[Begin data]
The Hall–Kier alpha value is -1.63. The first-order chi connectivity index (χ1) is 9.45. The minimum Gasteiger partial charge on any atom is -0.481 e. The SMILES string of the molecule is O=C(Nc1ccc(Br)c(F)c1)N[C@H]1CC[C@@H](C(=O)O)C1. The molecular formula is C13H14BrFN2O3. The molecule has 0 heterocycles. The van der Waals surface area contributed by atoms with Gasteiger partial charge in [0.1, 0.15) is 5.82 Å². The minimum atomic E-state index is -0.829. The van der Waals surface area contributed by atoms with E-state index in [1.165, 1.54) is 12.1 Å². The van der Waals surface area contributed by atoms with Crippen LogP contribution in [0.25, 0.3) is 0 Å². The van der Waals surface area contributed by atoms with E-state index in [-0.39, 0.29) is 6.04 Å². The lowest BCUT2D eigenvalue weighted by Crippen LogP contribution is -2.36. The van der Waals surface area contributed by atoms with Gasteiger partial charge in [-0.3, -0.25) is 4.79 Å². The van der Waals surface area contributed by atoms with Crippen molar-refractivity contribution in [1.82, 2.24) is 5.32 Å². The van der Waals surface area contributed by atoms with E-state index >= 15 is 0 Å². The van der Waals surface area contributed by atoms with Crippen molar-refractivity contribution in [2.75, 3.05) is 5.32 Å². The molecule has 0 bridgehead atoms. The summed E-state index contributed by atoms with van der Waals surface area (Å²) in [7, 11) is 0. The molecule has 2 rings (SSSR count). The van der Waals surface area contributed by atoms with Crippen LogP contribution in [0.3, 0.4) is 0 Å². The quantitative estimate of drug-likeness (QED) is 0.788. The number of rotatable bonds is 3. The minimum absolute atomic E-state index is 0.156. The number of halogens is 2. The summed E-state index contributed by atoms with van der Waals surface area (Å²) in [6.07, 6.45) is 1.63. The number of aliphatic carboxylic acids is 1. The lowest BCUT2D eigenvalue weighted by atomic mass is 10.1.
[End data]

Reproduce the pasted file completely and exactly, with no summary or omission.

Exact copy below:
The Hall–Kier alpha value is -1.63. The first-order chi connectivity index (χ1) is 9.45. The minimum Gasteiger partial charge on any atom is -0.481 e. The SMILES string of the molecule is O=C(Nc1ccc(Br)c(F)c1)N[C@H]1CC[C@@H](C(=O)O)C1. The molecular formula is C13H14BrFN2O3. The molecule has 0 heterocycles. The van der Waals surface area contributed by atoms with Gasteiger partial charge in [0.1, 0.15) is 5.82 Å². The minimum atomic E-state index is -0.829. The van der Waals surface area contributed by atoms with E-state index in [1.165, 1.54) is 12.1 Å². The van der Waals surface area contributed by atoms with Crippen LogP contribution in [0.25, 0.3) is 0 Å². The van der Waals surface area contributed by atoms with E-state index in [-0.39, 0.29) is 6.04 Å². The lowest BCUT2D eigenvalue weighted by Crippen LogP contribution is -2.36. The van der Waals surface area contributed by atoms with Gasteiger partial charge in [-0.3, -0.25) is 4.79 Å². The van der Waals surface area contributed by atoms with Crippen molar-refractivity contribution in [1.82, 2.24) is 5.32 Å². The van der Waals surface area contributed by atoms with E-state index >= 15 is 0 Å². The van der Waals surface area contributed by atoms with Crippen molar-refractivity contribution in [2.75, 3.05) is 5.32 Å². The molecule has 0 bridgehead atoms. The summed E-state index contributed by atoms with van der Waals surface area (Å²) in [7, 11) is 0. The molecule has 2 rings (SSSR count). The van der Waals surface area contributed by atoms with Crippen LogP contribution in [0.3, 0.4) is 0 Å². The quantitative estimate of drug-likeness (QED) is 0.788. The number of rotatable bonds is 3. The minimum absolute atomic E-state index is 0.156. The number of halogens is 2. The summed E-state index contributed by atoms with van der Waals surface area (Å²) in [6.07, 6.45) is 1.63. The number of aliphatic carboxylic acids is 1. The lowest BCUT2D eigenvalue weighted by atomic mass is 10.1.